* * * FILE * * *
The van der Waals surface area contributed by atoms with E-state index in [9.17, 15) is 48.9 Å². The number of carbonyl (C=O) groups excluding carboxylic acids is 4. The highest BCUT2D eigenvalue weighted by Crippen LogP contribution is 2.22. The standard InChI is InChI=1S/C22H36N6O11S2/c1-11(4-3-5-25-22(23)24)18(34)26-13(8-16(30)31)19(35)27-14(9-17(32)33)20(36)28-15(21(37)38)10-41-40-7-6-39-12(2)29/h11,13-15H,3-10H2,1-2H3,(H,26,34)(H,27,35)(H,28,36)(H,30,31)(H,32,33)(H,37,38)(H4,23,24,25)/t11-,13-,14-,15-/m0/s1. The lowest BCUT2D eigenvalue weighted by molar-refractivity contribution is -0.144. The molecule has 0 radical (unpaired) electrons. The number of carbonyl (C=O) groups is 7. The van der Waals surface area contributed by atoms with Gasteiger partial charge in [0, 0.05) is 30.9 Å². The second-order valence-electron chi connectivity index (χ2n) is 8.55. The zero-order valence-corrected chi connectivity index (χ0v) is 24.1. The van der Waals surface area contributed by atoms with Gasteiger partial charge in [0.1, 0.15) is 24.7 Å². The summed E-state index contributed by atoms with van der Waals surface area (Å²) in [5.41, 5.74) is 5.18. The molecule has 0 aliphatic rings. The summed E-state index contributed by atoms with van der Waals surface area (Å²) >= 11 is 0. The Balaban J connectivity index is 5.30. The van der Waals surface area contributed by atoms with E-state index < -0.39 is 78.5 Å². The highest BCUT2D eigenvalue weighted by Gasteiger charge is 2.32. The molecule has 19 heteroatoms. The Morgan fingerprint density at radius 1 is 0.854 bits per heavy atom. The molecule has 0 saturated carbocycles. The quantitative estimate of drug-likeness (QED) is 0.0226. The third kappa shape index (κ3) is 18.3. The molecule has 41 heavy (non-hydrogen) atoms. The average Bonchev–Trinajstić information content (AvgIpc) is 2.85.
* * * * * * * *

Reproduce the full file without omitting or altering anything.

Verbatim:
The van der Waals surface area contributed by atoms with E-state index in [9.17, 15) is 48.9 Å². The number of carbonyl (C=O) groups excluding carboxylic acids is 4. The highest BCUT2D eigenvalue weighted by Crippen LogP contribution is 2.22. The standard InChI is InChI=1S/C22H36N6O11S2/c1-11(4-3-5-25-22(23)24)18(34)26-13(8-16(30)31)19(35)27-14(9-17(32)33)20(36)28-15(21(37)38)10-41-40-7-6-39-12(2)29/h11,13-15H,3-10H2,1-2H3,(H,26,34)(H,27,35)(H,28,36)(H,30,31)(H,32,33)(H,37,38)(H4,23,24,25)/t11-,13-,14-,15-/m0/s1. The lowest BCUT2D eigenvalue weighted by molar-refractivity contribution is -0.144. The molecule has 0 radical (unpaired) electrons. The number of carbonyl (C=O) groups is 7. The van der Waals surface area contributed by atoms with Gasteiger partial charge in [0, 0.05) is 30.9 Å². The second-order valence-electron chi connectivity index (χ2n) is 8.55. The zero-order valence-corrected chi connectivity index (χ0v) is 24.1. The van der Waals surface area contributed by atoms with Gasteiger partial charge in [0.1, 0.15) is 24.7 Å². The summed E-state index contributed by atoms with van der Waals surface area (Å²) in [5.41, 5.74) is 5.18. The molecule has 0 aliphatic rings. The summed E-state index contributed by atoms with van der Waals surface area (Å²) >= 11 is 0. The Balaban J connectivity index is 5.30. The van der Waals surface area contributed by atoms with E-state index < -0.39 is 78.5 Å². The highest BCUT2D eigenvalue weighted by Gasteiger charge is 2.32. The molecule has 19 heteroatoms. The Morgan fingerprint density at radius 1 is 0.854 bits per heavy atom. The molecule has 0 saturated carbocycles. The quantitative estimate of drug-likeness (QED) is 0.0226. The third kappa shape index (κ3) is 18.3. The molecule has 41 heavy (non-hydrogen) atoms. The average Bonchev–Trinajstić information content (AvgIpc) is 2.85.